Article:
King of Fighters 2001

Neo Geo

Review by Matt Paprocki



Graphics: 9

Sound: 5

Gameplay: 8

Overall: 8


kof20012_neogeo.png (35880 bytes)Those who spend $300+ dollars on a 2-D fighting game in this era don't want change. They want the experience they have enjoyed since the inception their favorite series. King of Fighters 2001 is one of those fighters, changing things around without a reason to do so, and failing to keep the gameplay involving as it should be. However, it's still one of the best fighting games out there.

This is an odd mix for the series. Gameplay tweaks are borrowed from multiple entries in this yearly release. Differentiating this one from about any one-on-one fighter on the market is the revamped striker system. Instead of the previously standard three combatants and a striker, players now choose how many will fight and how many will jump in to contribute to long combo strings.

kof20011_neogeo.png (34140 bytes)It seems like an obvious choice for new players to have an extra fighter to back them up, but the way this system is set up, it's made for the chaos of multiple strikers. Putting one fighter on the sidelines waiting for their chance to be called in adds an extra layer to the special meter, and bigger that becomes, the more moves become available. It's a fantastic switch, though not one that's accepted by purists. It takes a steep layer of strategy from the series, and plants it firmly in the real of Capcom's wild Vs. series.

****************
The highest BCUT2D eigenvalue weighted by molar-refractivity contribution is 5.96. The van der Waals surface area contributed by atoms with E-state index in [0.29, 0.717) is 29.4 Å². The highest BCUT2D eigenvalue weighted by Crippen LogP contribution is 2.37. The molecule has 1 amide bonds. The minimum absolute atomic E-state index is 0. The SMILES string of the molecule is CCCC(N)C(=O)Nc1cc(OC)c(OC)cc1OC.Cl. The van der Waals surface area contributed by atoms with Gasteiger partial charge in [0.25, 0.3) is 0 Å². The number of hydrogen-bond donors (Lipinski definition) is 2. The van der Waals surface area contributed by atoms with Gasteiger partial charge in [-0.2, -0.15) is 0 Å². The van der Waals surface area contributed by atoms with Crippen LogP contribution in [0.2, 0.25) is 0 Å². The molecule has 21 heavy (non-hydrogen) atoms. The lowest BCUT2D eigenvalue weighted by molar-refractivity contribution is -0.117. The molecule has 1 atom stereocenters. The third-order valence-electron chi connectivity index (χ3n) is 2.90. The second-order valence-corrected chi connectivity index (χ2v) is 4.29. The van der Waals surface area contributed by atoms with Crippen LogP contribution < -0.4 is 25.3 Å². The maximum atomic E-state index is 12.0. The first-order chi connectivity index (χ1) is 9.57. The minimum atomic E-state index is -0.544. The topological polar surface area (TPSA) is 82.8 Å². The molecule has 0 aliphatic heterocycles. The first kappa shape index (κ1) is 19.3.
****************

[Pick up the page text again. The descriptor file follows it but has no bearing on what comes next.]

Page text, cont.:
Characters are also big news this year, adding in some twisted, wild, and unique fighters to the mix. Any sense of reality in character design has been tossed, allowing for oddball designs that are a break from the usual set. Animation is amazing on these new entrants, and they clash with the well-known fighters heavily. It looks like the sprites have been created by two entirely different art teams.

To follow along with the change in traditional designs, their fighting styles are a switch too. Characters feel as if they're from an entirely different series, their moves wild and uncontrolled until you find a rhythm. That's when they fit in.

kof20013_neogeo.png (32286 bytes)The only truly disappointing switch is the audio. What used to be new classic video game music every year has de-evolved into cheap techno. A few traditional tracks exist, but are far too rare to be considered plentiful. It's another way this entry changes itself from the norm, only this switch won't find many fans.

Rounding off the complaints are the bosses. These are the cheapest characters ever inserted into a SNK fighter, and looking at their history, that says something. You can land brilliant combos that would end a round against a standard fighter, yet here, you'll need to measure pixels just to ensure you've done damage. It's absurd and a miserable attempt at creating some form of replay value.

Even if you're not the die-hard player who seems to dig into the game code to learn every intricate detail, this 2001 edition of SNK's premiere series has a lot to offer. The standard gameplay remains intact, and the engine used to power this one hasn't dated itself at all. It may not go over well with everyone, but this version shows there's plenty of room left to play with for the King of Fighters series.


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Last updated: Thursday, September 15, 2005 12:12 AM